El Pais on 31st December reported that the licence to export parts was granted when the sanctions were already in place. The cross-ministry board that controls Spanish military exports approved the sale of €20 million of tank parts in the first quarter of 2018. It says that the embargo only allows for 2 exceptions: the supply of material for humanitarian means, and for operations involving the UN and regional organisation; and the “execution of contracts signed before November 13th 2017 and auxiliary contracts necessary for the execution of the same”.
On 4th January, Kenneth Rijock in his blog said that the Panama Supreme Court has issued a ruling that appears to declare that it has no jurisdiction to hear the case against the country’s former president, Ricardo Martinelli on the criminal charges that he was extradited for from the US. The Edict provides for the right of appeal by any interested party within 5 days.
UPI on 4th January reported that a special audit into $4.9 billion worth of oil-related infrastructure investment in the last decade reveals that about half of it was lost to corruption.
The Knack on 4th January reported that prosecutors in Antwerp recommended 3 Belgian companies involved in the shipping of 168 tonnes of isopropanol and 219 tonnes of acetone to Syria be fined and that managing directors of 2 companies be sentenced to jail.
https://m.knack.be/nieuws/belgie/gerecht-vraagt-gevangenisstraffen-in-isopropanol-case/article-longread-1412967.html?cookie_check=1546603054 (in Dutch)
A White Paper from Osborne Clarke on 4th January argues that threat information-sharing and why it is a legitimate interest of financial institutions under GDPR. It says that the GDPR has stifled the practice of threat information-sharing, in turn increasing the threat of successful attacks. However, the White paper concludes that threat information-sharing seeks to preserve fundamental goals of GDPR, and is a cornerstone to the Regulation’s principles and purpose: to protect “fundamental rights and freedoms of natural persons and in particular their right to protection of personal data”. The White Paper says that a proper understanding of what is involved is required, and explains what it is. It says that threat information-sharing is the exchange of information relating to threats, whether cyber or other, between members of a sharing community for the purpose of enhancing their security posture by leveraging the collective knowledge, experience, and capabilities of the community toward the threat. Generally, a “threat” is any circumstance with the potential to adversely impact organisational operations (including mission, functions, image, or reputation), assets, individuals, other organisations, or a nation through an information system “via unauthorised access, destruction, disclosure, or modification of information, and/or denial of service”. Thus threat information-sharing involves the sharing of information to help organisations protect individuals, organisations, nations, and even the public at large against malicious acts resulting in an unauthorised access, disclosure, loss, or alteration of data, including personal data. It says that a common motto for threat information-sharing is allowing “one organisation’s detection to become another’s prevention”.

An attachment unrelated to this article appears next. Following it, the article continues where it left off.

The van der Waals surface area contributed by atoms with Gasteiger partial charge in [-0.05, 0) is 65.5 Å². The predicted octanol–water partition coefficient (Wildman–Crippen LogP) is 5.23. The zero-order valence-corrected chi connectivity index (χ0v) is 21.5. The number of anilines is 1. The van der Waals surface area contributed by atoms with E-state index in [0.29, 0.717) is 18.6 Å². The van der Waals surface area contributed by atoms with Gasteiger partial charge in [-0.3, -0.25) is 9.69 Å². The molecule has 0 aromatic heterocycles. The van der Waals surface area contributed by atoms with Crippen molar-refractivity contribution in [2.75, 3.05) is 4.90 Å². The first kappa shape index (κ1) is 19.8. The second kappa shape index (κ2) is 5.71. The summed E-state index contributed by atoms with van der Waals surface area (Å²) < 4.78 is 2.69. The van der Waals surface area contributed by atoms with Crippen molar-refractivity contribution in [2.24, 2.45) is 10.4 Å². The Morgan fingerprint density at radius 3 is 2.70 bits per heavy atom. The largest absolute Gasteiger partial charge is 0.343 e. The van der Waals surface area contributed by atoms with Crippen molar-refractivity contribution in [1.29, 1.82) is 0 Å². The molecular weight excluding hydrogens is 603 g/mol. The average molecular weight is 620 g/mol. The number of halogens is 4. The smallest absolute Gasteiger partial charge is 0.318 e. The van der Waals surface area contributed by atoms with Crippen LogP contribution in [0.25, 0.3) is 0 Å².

On 4th January, the BBC reported that 3 former Credit Suisse bankers have been arrested over their alleged role in a $2 billion fraud scheme connected to businesses in Mozambique. The men have been released on bail in London while the US seeks their extradition. The scheme allegedly involved loans to state-owned companies in Mozambique 2013-2016 using maritime projects as fronts, and 2 others, including the country’s former finance minister, have also been arrested.
FORMER MOZAMBIQUE FINANCE MINISTER ARRESTED IN RELATION TO $2 BILLION SECRET LOANS
Re reports that former Mozambique Finance Minister Manuel Chang had been arrested in South Africa in relation to $2 billion secret debt deals.
A Lebanese executive for a regional shipbuilding company has been arrested in New York over a $2 billion fraud linked to state-funded maritime projects in Mozambique, US prosecutors said.